Inside ACT clutches

Industry Insider: Inside ACT clutches

By Mike Kojima, photos by Jeff Naeyaert

We have been familiar with the ACT clutch line for many years.  One of the race cars in the MotoIQ stable has been running an ACT clutch for the last 7 years which is probably over 20,000 racing miles with no problems at all.  This is real racing mileage on a track, punishing use probably 5 times tougher than street driving. Perhaps the motorsport that is the hardest on clutches is drifting. Our friends on the Formula D circuit Joon Mang and Tanner Foust use off the shelf ACT clutches in the brutal, abusive clutch kicking world of Pro Drifting. For street use, ACT clutches are known to be great at holding torque with good smoothness and light pedal effort.

Before reading this article, you might want to learn how clutches work, you can read all about how they function here!

Clutch tech part 1

Part 2

Part 3

Part 4

Inside ACT clutches

Ever wonder how a high performance clutch is made?  Do you think that some high performance clutches on the market are simply existing parts from other applications sprayed a different color?  Do you want to see the inner workings of a true performance clutch company?  Well follow us and see.

Inside ACT clutches 
 Stacks of received and inspected pressure plate covers await a trip to the powder coaters.

We recently visited ACT on a fact finding mission to see exactly how they make their line of excellent clutches.  We got a tour of the plant and engineering department and were quite impressed with their processes and capabilities.  The first thing we noted is that ACT has a Quality Assurance department.  Although this is common in the OEM manufacturing world, it is pretty unusual for an aftermarket performance parts company. 

 Inside ACT clutches
 Pressure rings await assembly into pressure plates on the production floor.

ACT's philosophy is that a higher quality part actually improves profitably and poor quality costs money.  The quality department analyzes warranty issues and feeds back information on every single failure to help improve the product.  Often this results in an immediate design change and improvement to a line of clutches. Since ACT is a small company, these changes can be integrated quickly into production.

 Inside ACT clutches
 Diaphram springs in stock await assembly .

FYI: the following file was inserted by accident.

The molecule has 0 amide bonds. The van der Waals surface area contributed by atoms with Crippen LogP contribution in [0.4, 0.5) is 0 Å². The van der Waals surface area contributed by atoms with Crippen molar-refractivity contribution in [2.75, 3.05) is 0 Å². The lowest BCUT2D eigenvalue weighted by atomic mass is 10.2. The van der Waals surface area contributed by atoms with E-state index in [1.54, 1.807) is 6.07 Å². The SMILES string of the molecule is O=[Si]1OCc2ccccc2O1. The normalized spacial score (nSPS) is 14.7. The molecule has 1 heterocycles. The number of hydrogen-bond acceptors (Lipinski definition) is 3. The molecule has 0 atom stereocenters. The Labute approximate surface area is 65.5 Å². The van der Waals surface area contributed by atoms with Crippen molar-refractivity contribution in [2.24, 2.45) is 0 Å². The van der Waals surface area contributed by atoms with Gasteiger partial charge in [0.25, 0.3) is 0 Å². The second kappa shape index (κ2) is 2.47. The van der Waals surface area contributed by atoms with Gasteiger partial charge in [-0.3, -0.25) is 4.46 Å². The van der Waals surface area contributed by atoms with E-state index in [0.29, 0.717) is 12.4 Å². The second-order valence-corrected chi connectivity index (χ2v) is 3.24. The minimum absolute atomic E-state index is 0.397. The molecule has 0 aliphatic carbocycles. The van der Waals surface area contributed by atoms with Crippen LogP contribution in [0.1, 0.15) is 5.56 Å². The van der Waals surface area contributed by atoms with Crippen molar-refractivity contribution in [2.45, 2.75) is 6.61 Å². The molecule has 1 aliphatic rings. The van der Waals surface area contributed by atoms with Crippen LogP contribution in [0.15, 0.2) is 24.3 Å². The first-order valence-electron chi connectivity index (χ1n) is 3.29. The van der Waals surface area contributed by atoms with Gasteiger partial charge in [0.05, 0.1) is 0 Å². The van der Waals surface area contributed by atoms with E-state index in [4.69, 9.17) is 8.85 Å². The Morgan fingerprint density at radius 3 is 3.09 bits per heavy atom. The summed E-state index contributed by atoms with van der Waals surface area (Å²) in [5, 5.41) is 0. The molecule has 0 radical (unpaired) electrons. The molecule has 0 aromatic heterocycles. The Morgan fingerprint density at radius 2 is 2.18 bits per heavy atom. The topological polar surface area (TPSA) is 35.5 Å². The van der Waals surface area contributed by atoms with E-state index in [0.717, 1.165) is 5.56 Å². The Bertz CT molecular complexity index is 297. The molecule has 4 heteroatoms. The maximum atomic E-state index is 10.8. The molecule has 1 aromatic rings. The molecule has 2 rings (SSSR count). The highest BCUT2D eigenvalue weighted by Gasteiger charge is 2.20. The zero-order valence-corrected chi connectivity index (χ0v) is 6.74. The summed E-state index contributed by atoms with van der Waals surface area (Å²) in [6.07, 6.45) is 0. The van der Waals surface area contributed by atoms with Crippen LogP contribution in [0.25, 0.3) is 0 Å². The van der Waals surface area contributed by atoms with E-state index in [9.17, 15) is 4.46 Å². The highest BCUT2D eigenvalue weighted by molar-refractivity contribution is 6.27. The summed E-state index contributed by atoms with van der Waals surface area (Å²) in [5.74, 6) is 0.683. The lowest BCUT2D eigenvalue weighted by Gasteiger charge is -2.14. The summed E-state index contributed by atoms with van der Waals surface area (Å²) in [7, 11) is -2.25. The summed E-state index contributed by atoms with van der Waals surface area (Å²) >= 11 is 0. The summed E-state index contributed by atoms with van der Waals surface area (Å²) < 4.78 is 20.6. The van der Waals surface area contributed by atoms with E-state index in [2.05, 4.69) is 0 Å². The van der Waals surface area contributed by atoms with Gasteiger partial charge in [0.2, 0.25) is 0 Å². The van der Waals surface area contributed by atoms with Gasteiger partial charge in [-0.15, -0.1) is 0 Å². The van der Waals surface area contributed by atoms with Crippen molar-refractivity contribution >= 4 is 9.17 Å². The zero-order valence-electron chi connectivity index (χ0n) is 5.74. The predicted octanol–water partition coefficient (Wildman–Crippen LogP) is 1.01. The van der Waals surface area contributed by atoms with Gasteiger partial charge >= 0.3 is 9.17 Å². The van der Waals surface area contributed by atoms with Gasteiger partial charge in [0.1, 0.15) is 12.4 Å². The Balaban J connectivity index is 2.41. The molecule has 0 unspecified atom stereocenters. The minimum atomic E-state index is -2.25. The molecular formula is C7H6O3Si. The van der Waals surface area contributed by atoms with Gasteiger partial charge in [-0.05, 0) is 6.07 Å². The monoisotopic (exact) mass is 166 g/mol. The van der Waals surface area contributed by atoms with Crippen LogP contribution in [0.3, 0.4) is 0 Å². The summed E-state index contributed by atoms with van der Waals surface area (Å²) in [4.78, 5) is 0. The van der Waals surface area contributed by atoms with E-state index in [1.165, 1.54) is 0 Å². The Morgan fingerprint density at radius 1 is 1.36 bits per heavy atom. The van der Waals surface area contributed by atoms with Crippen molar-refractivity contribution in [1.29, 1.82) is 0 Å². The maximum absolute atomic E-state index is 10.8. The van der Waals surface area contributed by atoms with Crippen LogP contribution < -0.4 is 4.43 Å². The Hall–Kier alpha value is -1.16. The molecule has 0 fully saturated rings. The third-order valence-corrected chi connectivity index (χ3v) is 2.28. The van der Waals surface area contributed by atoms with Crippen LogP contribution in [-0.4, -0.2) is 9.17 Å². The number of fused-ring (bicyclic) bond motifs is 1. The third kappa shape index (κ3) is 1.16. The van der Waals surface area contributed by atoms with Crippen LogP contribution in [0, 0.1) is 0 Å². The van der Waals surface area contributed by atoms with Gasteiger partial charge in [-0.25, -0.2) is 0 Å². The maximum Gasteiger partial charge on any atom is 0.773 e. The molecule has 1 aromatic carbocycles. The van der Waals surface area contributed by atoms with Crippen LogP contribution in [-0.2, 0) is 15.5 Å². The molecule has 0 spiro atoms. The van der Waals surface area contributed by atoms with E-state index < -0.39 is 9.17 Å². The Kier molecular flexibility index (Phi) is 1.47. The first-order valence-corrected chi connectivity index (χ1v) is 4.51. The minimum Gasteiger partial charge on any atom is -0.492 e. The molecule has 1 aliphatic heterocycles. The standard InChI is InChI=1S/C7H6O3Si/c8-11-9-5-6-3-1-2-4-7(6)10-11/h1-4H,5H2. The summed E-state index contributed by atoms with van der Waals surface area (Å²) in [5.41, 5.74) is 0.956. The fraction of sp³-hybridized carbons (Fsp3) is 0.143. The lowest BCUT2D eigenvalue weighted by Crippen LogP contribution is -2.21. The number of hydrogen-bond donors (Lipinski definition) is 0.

Inside ACT clutches
Semi metallic friction material sits in inventory waiting to be riveted to clutch discs.
Inside ACT clutches
 Lightweight flywheels are ready for shipping.


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Thursday, September 23, 2010 5:35 PM
Very cool to see how there growing an doing things.
Thursday, September 23, 2010 8:00 PM
Very cool to know ACT balances their components. I always wondered if clutch companies did this... now I know that ACT does.

I had an ACT on my turbo Nissan SE-R back in the day. It lasted 80k miles with a 100-200 drag strip passes, a couple dozen auto-x's, and a couple tracks days thrown in. Great product!
Friday, September 24, 2010 5:38 AM
Hmm, I may never go back to Exedy again. Neat article, time to brush up on my clutch tech!
Friday, September 24, 2010 12:30 PM
All this technology and they still can't get a single plate evo clutch to shift at 8k rpms....
Mike Kojima
Mike Kojimalink
Friday, September 24, 2010 1:39 PM
Is this EVO's in general or your car? EVO's have a bleed orifice in the clutch hydraulics that sometimes hampers fast shifting. Also an improperly adjusted pedal can cause overcentering which hampers shifting seriously.
Friday, September 24, 2010 3:32 PM
I love articles like this. Pretty much made my mind up to get an ACT clutch for the next replacement in my S2000.
Friday, September 24, 2010 5:12 PM
Ah yes, I forgot about that stupid bleed orfice. The first mod I made to both of my Evo's was taking that thing out.
Friday, September 24, 2010 6:27 PM
The S2000 has the bleed orfice on the AP2's also. It's annoying as hell because the clutch slips badly on the upper gear shifts. I really have to baby the shifts on the 3-4 and 4-5 shifts. It would undoubtably slip on the 5-6 shift too, except I haven't gone that face on a road course yet.

I might take it out when I change out the clutch.

As for ACT clutches on Evos, I've never heard of this issue of shifting at 8k with it, and I've known quite a few guys with ACT clutches in their Evos.
Friday, September 24, 2010 6:28 PM
edit: face = fast in previous post. And for those unfamiliar with S2000 speak, AP2 is the second generation starting with the 2004 model year.
Matt Dennison
Matt Dennisonlink
Saturday, September 25, 2010 9:12 AM
I've been rocking my ACT HDSS since I hit 15k miles making 320-400awtq on my Evo... now with 68k and plenty of track days and daily driver miles to make a weekend warrior jealous, its still kicking strong...!